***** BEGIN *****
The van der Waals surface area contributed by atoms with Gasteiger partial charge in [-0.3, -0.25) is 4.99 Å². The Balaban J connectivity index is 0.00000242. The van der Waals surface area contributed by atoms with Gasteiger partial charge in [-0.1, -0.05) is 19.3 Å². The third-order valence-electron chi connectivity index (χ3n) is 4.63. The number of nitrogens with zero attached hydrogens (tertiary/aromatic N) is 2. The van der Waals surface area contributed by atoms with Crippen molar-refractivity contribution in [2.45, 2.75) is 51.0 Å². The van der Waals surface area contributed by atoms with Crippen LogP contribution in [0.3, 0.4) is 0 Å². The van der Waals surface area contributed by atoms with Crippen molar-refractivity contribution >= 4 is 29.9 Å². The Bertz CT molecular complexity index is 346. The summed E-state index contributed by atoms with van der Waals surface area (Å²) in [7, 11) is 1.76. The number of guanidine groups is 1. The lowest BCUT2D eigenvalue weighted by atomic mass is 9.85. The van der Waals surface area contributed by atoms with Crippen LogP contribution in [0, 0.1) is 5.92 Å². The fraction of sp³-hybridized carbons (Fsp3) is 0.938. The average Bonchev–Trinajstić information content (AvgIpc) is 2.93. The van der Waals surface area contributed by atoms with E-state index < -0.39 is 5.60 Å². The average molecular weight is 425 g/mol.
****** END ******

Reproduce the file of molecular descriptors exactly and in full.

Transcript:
The van der Waals surface area contributed by atoms with Gasteiger partial charge in [-0.3, -0.25) is 4.99 Å². The Balaban J connectivity index is 0.00000242. The van der Waals surface area contributed by atoms with Gasteiger partial charge in [-0.1, -0.05) is 19.3 Å². The third-order valence-electron chi connectivity index (χ3n) is 4.63. The number of nitrogens with zero attached hydrogens (tertiary/aromatic N) is 2. The van der Waals surface area contributed by atoms with Crippen molar-refractivity contribution in [2.45, 2.75) is 51.0 Å². The van der Waals surface area contributed by atoms with Crippen LogP contribution in [0.3, 0.4) is 0 Å². The van der Waals surface area contributed by atoms with Crippen molar-refractivity contribution >= 4 is 29.9 Å². The Bertz CT molecular complexity index is 346. The summed E-state index contributed by atoms with van der Waals surface area (Å²) in [7, 11) is 1.76. The number of guanidine groups is 1. The lowest BCUT2D eigenvalue weighted by atomic mass is 9.85. The van der Waals surface area contributed by atoms with Crippen LogP contribution in [0, 0.1) is 5.92 Å². The fraction of sp³-hybridized carbons (Fsp3) is 0.938. The average Bonchev–Trinajstić information content (AvgIpc) is 2.93. The van der Waals surface area contributed by atoms with E-state index < -0.39 is 5.60 Å². The average molecular weight is 425 g/mol.